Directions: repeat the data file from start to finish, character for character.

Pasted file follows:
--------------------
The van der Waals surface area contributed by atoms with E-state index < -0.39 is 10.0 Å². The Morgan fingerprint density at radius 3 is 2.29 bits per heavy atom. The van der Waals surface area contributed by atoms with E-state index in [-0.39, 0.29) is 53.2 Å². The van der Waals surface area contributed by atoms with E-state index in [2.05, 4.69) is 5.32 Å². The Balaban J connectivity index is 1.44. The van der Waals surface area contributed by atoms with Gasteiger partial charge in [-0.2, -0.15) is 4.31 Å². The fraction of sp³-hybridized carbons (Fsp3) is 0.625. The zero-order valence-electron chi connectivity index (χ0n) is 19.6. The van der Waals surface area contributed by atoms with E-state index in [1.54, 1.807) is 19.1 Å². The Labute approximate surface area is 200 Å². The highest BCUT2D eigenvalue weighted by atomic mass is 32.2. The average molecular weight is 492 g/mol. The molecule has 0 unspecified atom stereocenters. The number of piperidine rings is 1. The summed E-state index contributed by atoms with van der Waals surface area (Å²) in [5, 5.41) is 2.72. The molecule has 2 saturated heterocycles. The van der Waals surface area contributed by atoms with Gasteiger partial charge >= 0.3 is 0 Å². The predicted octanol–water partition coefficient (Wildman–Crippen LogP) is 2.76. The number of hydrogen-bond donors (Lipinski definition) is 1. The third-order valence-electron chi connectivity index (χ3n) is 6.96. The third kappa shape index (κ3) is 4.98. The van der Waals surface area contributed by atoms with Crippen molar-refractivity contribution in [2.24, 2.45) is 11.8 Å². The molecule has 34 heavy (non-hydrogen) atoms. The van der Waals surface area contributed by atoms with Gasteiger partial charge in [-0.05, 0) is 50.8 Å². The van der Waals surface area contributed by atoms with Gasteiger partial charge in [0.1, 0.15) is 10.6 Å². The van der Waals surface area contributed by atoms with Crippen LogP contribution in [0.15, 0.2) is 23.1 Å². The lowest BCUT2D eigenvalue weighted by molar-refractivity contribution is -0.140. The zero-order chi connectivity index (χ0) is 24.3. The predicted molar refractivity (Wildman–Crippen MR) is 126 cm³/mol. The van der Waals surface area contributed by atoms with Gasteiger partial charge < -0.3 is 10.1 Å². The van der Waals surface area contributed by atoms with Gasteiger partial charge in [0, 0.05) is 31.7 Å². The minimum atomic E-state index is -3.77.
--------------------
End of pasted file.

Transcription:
The van der Waals surface area contributed by atoms with E-state index < -0.39 is 10.0 Å². The Morgan fingerprint density at radius 3 is 2.29 bits per heavy atom. The van der Waals surface area contributed by atoms with E-state index in [-0.39, 0.29) is 53.2 Å². The van der Waals surface area contributed by atoms with E-state index in [2.05, 4.69) is 5.32 Å². The Balaban J connectivity index is 1.44. The van der Waals surface area contributed by atoms with Gasteiger partial charge in [-0.2, -0.15) is 4.31 Å². The fraction of sp³-hybridized carbons (Fsp3) is 0.625. The zero-order valence-electron chi connectivity index (χ0n) is 19.6. The van der Waals surface area contributed by atoms with E-state index in [1.54, 1.807) is 19.1 Å². The Labute approximate surface area is 200 Å². The highest BCUT2D eigenvalue weighted by atomic mass is 32.2. The average molecular weight is 492 g/mol. The molecule has 0 unspecified atom stereocenters. The number of piperidine rings is 1. The summed E-state index contributed by atoms with van der Waals surface area (Å²) in [5, 5.41) is 2.72. The molecule has 2 saturated heterocycles. The van der Waals surface area contributed by atoms with Gasteiger partial charge >= 0.3 is 0 Å². The predicted octanol–water partition coefficient (Wildman–Crippen LogP) is 2.76. The number of hydrogen-bond donors (Lipinski definition) is 1. The third-order valence-electron chi connectivity index (χ3n) is 6.96. The third kappa shape index (κ3) is 4.98. The van der Waals surface area contributed by atoms with Crippen molar-refractivity contribution in [2.24, 2.45) is 11.8 Å². The molecule has 34 heavy (non-hydrogen) atoms. The van der Waals surface area contributed by atoms with Gasteiger partial charge in [-0.05, 0) is 50.8 Å². The van der Waals surface area contributed by atoms with Gasteiger partial charge in [0.1, 0.15) is 10.6 Å². The van der Waals surface area contributed by atoms with Crippen LogP contribution in [0.15, 0.2) is 23.1 Å². The lowest BCUT2D eigenvalue weighted by molar-refractivity contribution is -0.140. The zero-order chi connectivity index (χ0) is 24.3. The predicted molar refractivity (Wildman–Crippen MR) is 126 cm³/mol. The van der Waals surface area contributed by atoms with Gasteiger partial charge < -0.3 is 10.1 Å². The van der Waals surface area contributed by atoms with Gasteiger partial charge in [0, 0.05) is 31.7 Å². The minimum atomic E-state index is -3.77.